How to Say Prince in Different Languages

Prince in Different Languages: A prince is a male leader or member of monarch’s or former monarch’s family (situated under a king, a great prince and a great duke). Prince is still a (sometimes highest) aristocracy in a variety of European countries, sometimes inherited. A princess is the female counterpart.

How to Say Prince in 88 Different Languages

Different LanguagesWord Prince
Albanianprinc
Basqueprintze
Belarusianпрынц
Bosnianprinc
Bulgarianпринц
Catalanpríncep
Croatianprinc
Czechprinc
Danishprins
Dutchprins
Estonianprints
Finnishprinssi
Frenchprince
GalicianPríncipe
GermanPrinz
Greekπρίγκιπας (prínkipas)
Hungarianherceg
IcelandicPrinsinn
IrishPrionsa
ItalianPrincipe
Latvianprincis
Lithuanianprincas
Macedonianпринц
Malteseprinċep
Norwegianprins
Polishksiążę
PortuguesePrincipe
Romanianprinţ
Russianпринц (prints)
Serbianпринц (princ)
Slovakprinc
Slovenianprinc
SpanishPríncipe
Swedishprins
Ukrainianпринц (prynts)
Welshtywysog
Yiddishפּרינץ
Armenianիշխան
Azerbaijanişahzadə
Bengaliরাজপুত্র
Chinese Simplified王子 (wángzǐ)
Chinese Traditional王子 (wángzǐ)
Georgianprince
Gujaratiરાજકુમાર
Hindiराजकुमार
HmongNone
Japanese王子
Kannadaರಾಜಕುಮಾರ
Kazakhханзада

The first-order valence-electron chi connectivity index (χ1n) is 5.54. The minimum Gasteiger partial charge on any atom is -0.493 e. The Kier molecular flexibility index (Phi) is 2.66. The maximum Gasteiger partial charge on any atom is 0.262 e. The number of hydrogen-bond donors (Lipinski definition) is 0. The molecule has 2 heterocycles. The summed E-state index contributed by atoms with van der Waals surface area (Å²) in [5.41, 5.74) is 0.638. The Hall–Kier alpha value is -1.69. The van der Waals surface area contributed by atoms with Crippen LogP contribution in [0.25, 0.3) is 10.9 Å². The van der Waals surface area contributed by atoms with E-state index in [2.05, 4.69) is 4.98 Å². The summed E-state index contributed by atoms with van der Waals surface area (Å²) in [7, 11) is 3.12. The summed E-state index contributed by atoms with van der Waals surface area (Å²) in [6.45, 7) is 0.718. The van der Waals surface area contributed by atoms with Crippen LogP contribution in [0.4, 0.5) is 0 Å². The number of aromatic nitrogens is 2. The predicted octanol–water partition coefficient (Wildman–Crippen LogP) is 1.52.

Khmerព្រះអង្គម្ចាស
Korean왕자 (wangja)
Laoນາ
Malayalamപ്രഭു
Marathiराजा
Mongolianханхүү
Myanmar (Burmese)မင်းသား
Nepaliराजकुमार
Sinhalaකුමරු
Tajikшоҳзода
Tamilஇளவரசன்
Teluguప్రిన్స్
Thaiเจ้าชาย
Turkishprens
Urduپرنس
Uzbekshahzoda
VietnameseHoàng tử
Arabicأمير (amyr)
Hebrewנסיך
Persianشاهزاده
Afrikaansprins
Chichewakalonga
Hausaprince
Igboisi
Sesothokhosana
Somaliamiir
Swahilimkuu
Yorubaolori
Zuluisikhulu
Cebuanoprincipe
Filipinoprinsipe
Indonesianpangeran
Javanesepangeran
Malagasyandriana
Malayputera
Maorirangatira
Esperantoprinco
Haitian Creolechèf
Latinprinceps

The sovereign regnant’s wife is usually named the prince’s consort or merely’ prince,’ while the spouses of the male monarch carry on her substantially specific gender relative title (i.e. queen). In Brazil, Portugal and Spain, be that as it may, the spouse of a female ruler was agreed what could be compared to her title (e.g., head, lord), in any event after he fathered her beneficiary. Spouses of regnant sovereigns have routinely been treated as eligible in past centuries, with a royal title and position among their consorts.

In any case, in societies which permit the ruler to have a few spouses (e.g., four in Islam) or authority mistresses these ladies, some of the time all in all alluded to as an array of mistresses, there are frequently explicit standards deciding their relative chain of command and an assortment of titles, which may recognize those whose posterity can be in line for the progression or not, or explicitly who is mother to the beneficiary to the position of royalty.

Leave a Reply

Your email address will not be published. Required fields are marked *